I turned again and looked out the window. Yes, the chestnut was still mangled. "Just no! No! Enough. It's enough." I screamed. One of those shoulders back, chin at the sky, arms spread out wide in a question mark, howling at the moon screams. Then I got out the phone book and started calling trees services to see who could come and heal my crippled chestnut tree.

A Sunday morning last month, I was on my pre-church walk. This particular Sunday morning took me along an old lane which used to run through orchards that, even though long forgotten and untended, still fruited because the roots of the trees fed off the earthen irrigation canal. After the canal got pressurized and piped about ten years ago, the trees didn't have a source of water much past April when the ground absorbs the melting snow for a few weeks. So, they don't fruit like they could.

This particular morning as I ventured down the lane, I noticed that the plum trees were carrying fruit, as if they were getting weekly irrigation water. Then I noticed apricot trees amongst the plum trees showing gold at the end of their branches. As I rounded a slight turn in the lane, where a natural spring seeps slowly across the path, I lost my breath. There she stood, beside the spring, in all her beauty. An apricot tree, perfectly proportioned and dressed with golden orbs apparently arranged by the best Macy's Christmas window dresser heaven had on call. Archbishop Latour would have been proud to have her in his diocese garden. I just stood there and looked at her, smiling at her beauty, at her defiance, at her absolute confidence that she was an apricot tree, and always would be, even if they piped the canal. (I talk to my plants).

The thought crossed my mind, like the dash of the lizard's tongue, "No fruit in July, if not for that snowstorm in May, and that long ugly winter that never ended." I thought about that as I tromped my long way home. Would I have chosen to lose the backside of the chestnut tree so that this apricot tree could bear fruit this summer? No, not really. But, there never really was a choice. There was just a snowstorm that broke things and destroyed buds, and ripped the heart out of hundred-year-old trees. And now, there is an apricot tree in all her proud, golden-balled beauty.

On the way, as my feet walked and my arms swung and Colin Hay was singing about his beautiful world while the sun hit my bare shoulders, I felt a knowing slip into place: "Get one, get the other." I felt a space open up in my head for the God who shows himself in the snowstorm, the God who, this particular day, shows up in a way I had never imagined, in the Hummer or the minivan with a briefcase.

I see her every year, when I register my teams for the upcoming soccer seasons. She epitomizes tawny. Golden skin, copper hair, freckles like pennies. We had classes together at university twenty-five years ago. She runs for miles, and volunteers as the registrar for the local soccer league. Her children play the piano, and soccer. Her husband coaches soccer, and works at the university. Her front room has a piano and her front lawn always has a couple of kids. She's me, with longer legs and better wind and better hair.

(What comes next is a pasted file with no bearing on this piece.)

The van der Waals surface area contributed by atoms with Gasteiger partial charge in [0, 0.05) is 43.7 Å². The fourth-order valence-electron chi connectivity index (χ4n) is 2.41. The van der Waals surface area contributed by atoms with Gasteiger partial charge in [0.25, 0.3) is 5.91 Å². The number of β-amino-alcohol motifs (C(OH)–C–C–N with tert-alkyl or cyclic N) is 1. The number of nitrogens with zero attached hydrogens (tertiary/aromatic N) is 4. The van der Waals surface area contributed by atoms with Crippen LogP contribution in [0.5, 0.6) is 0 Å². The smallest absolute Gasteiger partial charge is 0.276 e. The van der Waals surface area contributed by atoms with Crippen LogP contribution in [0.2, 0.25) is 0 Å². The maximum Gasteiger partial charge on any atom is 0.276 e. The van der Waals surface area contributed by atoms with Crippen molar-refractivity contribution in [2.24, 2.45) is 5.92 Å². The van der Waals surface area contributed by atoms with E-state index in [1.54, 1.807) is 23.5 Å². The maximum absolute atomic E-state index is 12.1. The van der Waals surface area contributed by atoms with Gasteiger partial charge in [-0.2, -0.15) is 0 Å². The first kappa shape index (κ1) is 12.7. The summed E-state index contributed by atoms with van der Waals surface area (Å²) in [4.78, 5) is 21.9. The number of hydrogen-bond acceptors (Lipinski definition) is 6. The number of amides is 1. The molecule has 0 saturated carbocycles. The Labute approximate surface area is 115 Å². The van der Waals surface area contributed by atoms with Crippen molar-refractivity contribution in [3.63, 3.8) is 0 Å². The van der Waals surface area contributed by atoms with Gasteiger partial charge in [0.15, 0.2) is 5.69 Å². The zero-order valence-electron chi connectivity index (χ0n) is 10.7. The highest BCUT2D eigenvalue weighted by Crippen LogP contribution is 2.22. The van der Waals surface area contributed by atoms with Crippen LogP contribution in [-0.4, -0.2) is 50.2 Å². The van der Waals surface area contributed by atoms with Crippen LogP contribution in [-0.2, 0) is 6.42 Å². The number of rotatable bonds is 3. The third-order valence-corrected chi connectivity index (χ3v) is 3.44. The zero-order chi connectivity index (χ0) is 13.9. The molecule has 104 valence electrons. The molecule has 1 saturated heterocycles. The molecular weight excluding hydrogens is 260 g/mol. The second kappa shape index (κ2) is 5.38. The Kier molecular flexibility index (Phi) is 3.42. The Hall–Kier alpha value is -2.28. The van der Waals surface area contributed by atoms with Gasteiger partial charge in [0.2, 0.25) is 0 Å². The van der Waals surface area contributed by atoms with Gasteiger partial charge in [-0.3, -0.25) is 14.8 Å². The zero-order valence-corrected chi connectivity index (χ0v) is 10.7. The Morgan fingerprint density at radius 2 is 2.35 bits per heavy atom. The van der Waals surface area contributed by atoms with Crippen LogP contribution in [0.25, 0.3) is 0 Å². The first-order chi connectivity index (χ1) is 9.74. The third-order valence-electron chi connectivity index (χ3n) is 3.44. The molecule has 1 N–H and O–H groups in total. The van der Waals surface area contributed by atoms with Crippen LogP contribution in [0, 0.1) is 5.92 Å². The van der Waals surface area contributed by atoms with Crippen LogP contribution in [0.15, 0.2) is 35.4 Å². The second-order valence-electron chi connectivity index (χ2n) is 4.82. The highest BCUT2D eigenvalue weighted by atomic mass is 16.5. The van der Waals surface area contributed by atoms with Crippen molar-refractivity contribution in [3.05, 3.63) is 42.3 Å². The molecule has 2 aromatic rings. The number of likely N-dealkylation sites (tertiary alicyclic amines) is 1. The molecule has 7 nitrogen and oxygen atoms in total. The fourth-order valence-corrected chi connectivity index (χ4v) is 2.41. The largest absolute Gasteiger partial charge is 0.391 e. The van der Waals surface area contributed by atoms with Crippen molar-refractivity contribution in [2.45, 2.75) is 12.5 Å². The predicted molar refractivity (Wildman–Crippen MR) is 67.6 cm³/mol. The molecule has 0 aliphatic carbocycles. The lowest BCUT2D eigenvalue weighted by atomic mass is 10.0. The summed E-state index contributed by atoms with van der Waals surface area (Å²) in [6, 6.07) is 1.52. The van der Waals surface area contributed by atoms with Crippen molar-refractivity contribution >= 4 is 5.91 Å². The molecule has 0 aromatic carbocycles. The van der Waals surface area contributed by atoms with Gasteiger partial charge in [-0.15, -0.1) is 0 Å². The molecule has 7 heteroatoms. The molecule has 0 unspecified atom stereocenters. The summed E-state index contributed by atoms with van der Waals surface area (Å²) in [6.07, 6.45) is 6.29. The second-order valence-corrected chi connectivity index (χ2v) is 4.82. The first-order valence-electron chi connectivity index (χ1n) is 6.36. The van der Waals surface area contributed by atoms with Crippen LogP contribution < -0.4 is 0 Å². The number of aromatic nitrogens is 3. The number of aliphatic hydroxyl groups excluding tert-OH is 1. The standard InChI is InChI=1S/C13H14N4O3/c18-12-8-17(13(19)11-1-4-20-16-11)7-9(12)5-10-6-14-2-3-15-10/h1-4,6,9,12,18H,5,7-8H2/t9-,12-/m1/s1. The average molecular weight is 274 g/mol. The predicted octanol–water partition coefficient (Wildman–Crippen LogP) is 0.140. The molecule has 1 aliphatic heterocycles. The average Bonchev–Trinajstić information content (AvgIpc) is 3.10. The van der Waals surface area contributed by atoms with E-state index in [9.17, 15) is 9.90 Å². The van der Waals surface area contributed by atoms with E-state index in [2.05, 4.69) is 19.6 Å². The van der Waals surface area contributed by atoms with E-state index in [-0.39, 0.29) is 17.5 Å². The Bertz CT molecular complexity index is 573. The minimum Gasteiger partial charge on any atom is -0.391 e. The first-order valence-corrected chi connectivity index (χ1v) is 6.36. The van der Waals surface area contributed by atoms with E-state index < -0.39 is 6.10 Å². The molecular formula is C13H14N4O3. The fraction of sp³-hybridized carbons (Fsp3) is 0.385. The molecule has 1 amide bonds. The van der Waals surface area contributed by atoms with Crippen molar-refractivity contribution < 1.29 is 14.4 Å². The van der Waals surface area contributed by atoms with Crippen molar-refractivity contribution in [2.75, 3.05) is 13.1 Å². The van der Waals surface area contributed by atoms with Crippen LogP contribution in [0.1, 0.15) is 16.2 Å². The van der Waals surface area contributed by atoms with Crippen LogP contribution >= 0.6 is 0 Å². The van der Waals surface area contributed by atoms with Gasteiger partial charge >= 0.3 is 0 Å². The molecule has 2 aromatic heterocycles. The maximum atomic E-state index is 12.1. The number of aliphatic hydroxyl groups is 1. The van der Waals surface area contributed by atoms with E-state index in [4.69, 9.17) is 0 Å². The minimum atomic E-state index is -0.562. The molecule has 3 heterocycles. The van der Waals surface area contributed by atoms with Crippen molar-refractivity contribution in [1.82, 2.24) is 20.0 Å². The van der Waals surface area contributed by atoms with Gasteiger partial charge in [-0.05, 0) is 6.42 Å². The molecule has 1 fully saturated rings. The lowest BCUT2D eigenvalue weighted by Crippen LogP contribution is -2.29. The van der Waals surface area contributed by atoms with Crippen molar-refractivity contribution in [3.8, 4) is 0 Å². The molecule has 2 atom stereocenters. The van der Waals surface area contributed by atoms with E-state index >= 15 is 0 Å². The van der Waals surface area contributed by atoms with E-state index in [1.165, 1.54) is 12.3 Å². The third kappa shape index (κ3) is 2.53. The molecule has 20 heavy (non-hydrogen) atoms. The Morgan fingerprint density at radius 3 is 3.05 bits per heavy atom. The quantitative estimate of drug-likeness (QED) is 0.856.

I saw her yesterday. She came shuffling around the corner from her kitchen into the front room. She must have weighed 80 pounds. She was white. White face, white thin legs, white knitted cap pulled low to her white cheek bones. I stared at her in bewilderment.

"I have cancer. As of a month ago, I have lung cancer." I reached out to touch her, to steady the altar, like Jereboam. Not quite taking it in, feeling the sheer incomprehensibility well up in my eyes.

I still can't take it in. How a woman in her early forties, who has never smoked, and who runs ten miles a day, comes down with lung cancer, I don't know. Doesn't make sense to me. Makes me, just a yearly visitor, want to shout out, "No! Enough. This is just enough." I thought about her all day, as I drove, and sat in the coaching course, and got into bed. She floats across my consciousness, an unanswerable question. All I can dredge up is a faint refrain with words like, "works of God being made manifest." The lizard tongue that flicks across my brain.

After Sunday School the day I talked out my bewilderment about thinking I know God, and then coming to realize that he sends lions after prophets who have completed most of their mission, Reynie, a therapist with troubled youth, came up to me and said, "I've thought for a while that the reason we are given the frontal lobes in our brains is so that we learn to overcome the frontal lobe, the need to reason, to have it all make sense."

Sometimes, all we can do is kneel before the unknowable, and wait for God to show Himself. Then to make space for Him when He does, if it is different than we imagined. I don't know how He plans on showing up in Mel's driveway, but I'm asking that the delivery van, when it shows up--and I utterly believe it will show up--bring Mel an apricot tree, in all her golden-fruited beauty.

Title: from Marc Cohen, "Silver Thunderbird."


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  2. Time has a way of changing the lessons we get out of our trials--strengthening and deepening their teachings (hopefully!). My mom's death was so unexpected--who would ever think that her friend Nola would outlive her (since Nola had been at Death's doorstep since 1977). However, one of the greatest gifts to come out of her passing was the time for a graceful goodbye--we didn't have anything left unsaid, and we had time to mourn and to plan. She went fast enough that she didn't have to suffer for years, either, which was also a blessing.

    Your yard is beautiful! Enjoy some apricots!

  3. You pretty make me cry every time I read your stuff. Thank you for the beauty you bring to the world.